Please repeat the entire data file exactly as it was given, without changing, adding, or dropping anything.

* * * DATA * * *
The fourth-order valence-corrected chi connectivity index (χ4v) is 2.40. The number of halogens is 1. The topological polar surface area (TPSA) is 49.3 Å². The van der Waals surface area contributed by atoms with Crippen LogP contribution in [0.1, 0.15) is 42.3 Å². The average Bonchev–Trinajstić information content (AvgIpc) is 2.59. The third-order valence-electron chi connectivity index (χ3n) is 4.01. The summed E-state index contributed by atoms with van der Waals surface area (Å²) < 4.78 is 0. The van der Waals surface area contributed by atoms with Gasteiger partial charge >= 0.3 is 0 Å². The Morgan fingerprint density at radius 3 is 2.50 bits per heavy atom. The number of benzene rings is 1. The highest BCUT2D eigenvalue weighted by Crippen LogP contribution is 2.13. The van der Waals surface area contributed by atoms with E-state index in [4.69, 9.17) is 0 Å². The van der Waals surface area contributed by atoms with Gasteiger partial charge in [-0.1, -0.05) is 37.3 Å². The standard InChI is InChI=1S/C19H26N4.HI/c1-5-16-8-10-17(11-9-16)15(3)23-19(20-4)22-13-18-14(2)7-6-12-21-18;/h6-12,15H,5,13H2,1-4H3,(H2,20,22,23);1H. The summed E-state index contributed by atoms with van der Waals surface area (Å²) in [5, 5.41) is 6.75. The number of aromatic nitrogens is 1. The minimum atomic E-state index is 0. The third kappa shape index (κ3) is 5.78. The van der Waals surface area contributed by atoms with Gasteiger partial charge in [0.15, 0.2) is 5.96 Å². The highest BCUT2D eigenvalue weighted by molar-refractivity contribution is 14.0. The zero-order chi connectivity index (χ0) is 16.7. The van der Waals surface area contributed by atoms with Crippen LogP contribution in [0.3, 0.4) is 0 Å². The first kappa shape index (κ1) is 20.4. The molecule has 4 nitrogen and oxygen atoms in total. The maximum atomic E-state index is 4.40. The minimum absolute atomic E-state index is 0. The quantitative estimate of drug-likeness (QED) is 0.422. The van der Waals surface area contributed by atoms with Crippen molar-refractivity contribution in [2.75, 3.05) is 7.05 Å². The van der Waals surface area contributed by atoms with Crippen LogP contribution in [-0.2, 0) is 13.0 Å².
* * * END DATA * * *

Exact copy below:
The fourth-order valence-corrected chi connectivity index (χ4v) is 2.40. The number of halogens is 1. The topological polar surface area (TPSA) is 49.3 Å². The van der Waals surface area contributed by atoms with Crippen LogP contribution in [0.1, 0.15) is 42.3 Å². The average Bonchev–Trinajstić information content (AvgIpc) is 2.59. The third-order valence-electron chi connectivity index (χ3n) is 4.01. The summed E-state index contributed by atoms with van der Waals surface area (Å²) < 4.78 is 0. The van der Waals surface area contributed by atoms with Gasteiger partial charge >= 0.3 is 0 Å². The Morgan fingerprint density at radius 3 is 2.50 bits per heavy atom. The number of benzene rings is 1. The highest BCUT2D eigenvalue weighted by Crippen LogP contribution is 2.13. The van der Waals surface area contributed by atoms with E-state index in [4.69, 9.17) is 0 Å². The van der Waals surface area contributed by atoms with Gasteiger partial charge in [-0.1, -0.05) is 37.3 Å². The standard InChI is InChI=1S/C19H26N4.HI/c1-5-16-8-10-17(11-9-16)15(3)23-19(20-4)22-13-18-14(2)7-6-12-21-18;/h6-12,15H,5,13H2,1-4H3,(H2,20,22,23);1H. The summed E-state index contributed by atoms with van der Waals surface area (Å²) in [5, 5.41) is 6.75. The number of aromatic nitrogens is 1. The minimum atomic E-state index is 0. The third kappa shape index (κ3) is 5.78. The van der Waals surface area contributed by atoms with Gasteiger partial charge in [0.15, 0.2) is 5.96 Å². The highest BCUT2D eigenvalue weighted by molar-refractivity contribution is 14.0. The zero-order chi connectivity index (χ0) is 16.7. The van der Waals surface area contributed by atoms with Crippen LogP contribution in [0.3, 0.4) is 0 Å². The first kappa shape index (κ1) is 20.4. The molecule has 4 nitrogen and oxygen atoms in total. The maximum atomic E-state index is 4.40. The minimum absolute atomic E-state index is 0. The quantitative estimate of drug-likeness (QED) is 0.422. The van der Waals surface area contributed by atoms with Crippen molar-refractivity contribution in [2.75, 3.05) is 7.05 Å². The van der Waals surface area contributed by atoms with Crippen LogP contribution in [-0.2, 0) is 13.0 Å².